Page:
An exclusive interview with basketball hall-of-famer Steve Nash ’96
This is a big year for Steve Nash ’96. He led Santa Clara basketball teams to two NCAA tournament victories before a stellar professional career. And he will be inducted into the Naismith Memorial Basketball Hall of Fame in early September 2018. The two-time NBA Most Valuable Player now works for the Golden State Warriors as a player development consultant. But once upon a time it was an uphill climb—in more ways than one. He recently sat down with former San Jose Mercury News columnist Mark Purdy for an exclusive Santa Clara Magazine interview.
An Awesome Place
Mark Purdy: Congratulations on the Hall of Fame induction.
Steve Nash: Thank you.
Purdy: Do you have your speech written yet?
Nash: I do not. People say I need to get that done.
Purdy: I saw the speech you gave last year at the Santa Clara Hall of Fame ceremony, which was extemporaneous and touching. You talked a lot about the University. You’re a parent now. At some point, you’re probably going to be asked by them or by parents of their friends about going to school at Santa Clara. When people do that, what will you say?
Nash: I’d be incredibly proud if my kids went to Santa Clara. I’d be thrilled if they had an interest and (laughs) thrilled if they qualified. It’s a great school. It would be an awesome place for all four of my kids to go. That would be phenomenal.
Purdy: Most everybody knows your story about Santa Clara being the only place that offered you a basketball scholarship coming out of high school in Victoria, British Columbia. Dick Davey, your head coach at Santa Clara, has said you were “deranged” in your basketball focus and desire to become a pro player. But what I’ve always wanted to know is when, during your time on campus, you began to feel you had a legitimate chance to reach the NBA.
Nash: I always thought I could do it. And I also was aware of how preposterous that seemed to people. But the only time I questioned myself was early in my freshman year. John Woolery ’94, who was a junior, was kicking my butt in pickup games and through October and into the season. I was kind of struggling, wasn’t playing a lot. Then John had a knee injury around Christmas and had the knee scoped. I took over for a couple weeks. He came back but I did so well, the coach was like, “We gotta get him more minutes.” So, I ended up playing the two guard and the backup point guard. If you look at the last couple months of the season, I probably played 30 minutes a game as opposed to the first couple months playing 10 minutes a game. And I ended up being the conference tournament MVP my freshman year. I mean, it was a crazy transition, from playing 10 minutes a game to being the conference MVP in the tournament.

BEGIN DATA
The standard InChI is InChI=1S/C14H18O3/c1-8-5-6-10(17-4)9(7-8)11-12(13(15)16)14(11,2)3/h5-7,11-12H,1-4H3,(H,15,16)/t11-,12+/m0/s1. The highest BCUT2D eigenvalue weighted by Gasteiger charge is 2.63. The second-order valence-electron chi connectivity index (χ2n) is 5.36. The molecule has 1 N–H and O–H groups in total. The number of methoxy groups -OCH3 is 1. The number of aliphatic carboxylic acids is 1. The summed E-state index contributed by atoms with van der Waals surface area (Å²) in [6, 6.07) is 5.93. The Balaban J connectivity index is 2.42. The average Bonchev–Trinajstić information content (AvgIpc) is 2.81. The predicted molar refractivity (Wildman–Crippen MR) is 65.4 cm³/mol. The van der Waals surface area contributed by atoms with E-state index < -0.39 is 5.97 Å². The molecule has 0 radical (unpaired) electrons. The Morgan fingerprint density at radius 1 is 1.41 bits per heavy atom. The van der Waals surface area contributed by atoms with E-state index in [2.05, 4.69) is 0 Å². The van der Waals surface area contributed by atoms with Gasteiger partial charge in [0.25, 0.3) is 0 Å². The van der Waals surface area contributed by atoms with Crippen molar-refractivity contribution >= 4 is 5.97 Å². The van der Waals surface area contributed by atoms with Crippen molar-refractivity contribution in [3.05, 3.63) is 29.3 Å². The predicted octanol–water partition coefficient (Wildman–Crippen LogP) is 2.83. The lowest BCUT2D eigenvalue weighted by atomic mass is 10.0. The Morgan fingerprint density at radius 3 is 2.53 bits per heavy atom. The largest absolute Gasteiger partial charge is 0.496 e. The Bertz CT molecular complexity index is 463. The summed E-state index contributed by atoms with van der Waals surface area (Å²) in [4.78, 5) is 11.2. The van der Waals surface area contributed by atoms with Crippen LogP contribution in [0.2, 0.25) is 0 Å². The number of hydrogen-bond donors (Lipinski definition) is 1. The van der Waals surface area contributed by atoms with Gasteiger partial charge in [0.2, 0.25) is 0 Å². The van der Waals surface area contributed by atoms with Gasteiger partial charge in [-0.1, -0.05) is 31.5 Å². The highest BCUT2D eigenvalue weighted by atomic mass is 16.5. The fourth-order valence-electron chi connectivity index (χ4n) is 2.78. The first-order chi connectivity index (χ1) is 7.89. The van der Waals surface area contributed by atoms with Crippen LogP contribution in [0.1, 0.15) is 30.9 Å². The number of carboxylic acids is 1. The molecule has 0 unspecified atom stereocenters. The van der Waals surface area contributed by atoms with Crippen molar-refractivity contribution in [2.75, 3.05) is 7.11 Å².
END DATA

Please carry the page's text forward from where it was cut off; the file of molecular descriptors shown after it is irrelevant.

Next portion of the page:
Purdy: So that was getting over a hump of some sort in your NBA ambitions?
Nash: I think it was validation—and it was overcoming an obstacle. I always had a belief in myself. But I knew that I wasn’t ready. I knew I had a long way to go. But I knew I could get there. And the only time I doubted it was when John was kicking my butt and I was struggling and learning. But that was a pivotal challenge for me to face, right? Because he had the athleticism, the length, the toughness, and the defensive skills to make it hard on me. That was a great component of my challenge and my struggle was to overcome that. After that, I felt confident that I could do it. I’d have to take my chance when it came. And fortunately, I got to a level where I was a first round pick and I’d have a contract and a window to prove myself as a pro instead of being a second round or a free agent where you have to really prove it in a short period of time.
Purdy: I know you were a self-confident guy. You and I talked five or six times when you were at Santa Clara. And I remember at least once, or maybe twice, you asked me, “What do you think my chances are in the NBA?” And what I remember telling you was, “Well, I’m not a scout but I know this: You’re going to make it hard for a team to cut you.”
The only time I doubted it was when John was kicking my butt and I was struggling and learning. But that was a pivotal challenge for me to face, right? Because he had the athleticism, the length, the toughness, and the defensive skills to make it hard on me.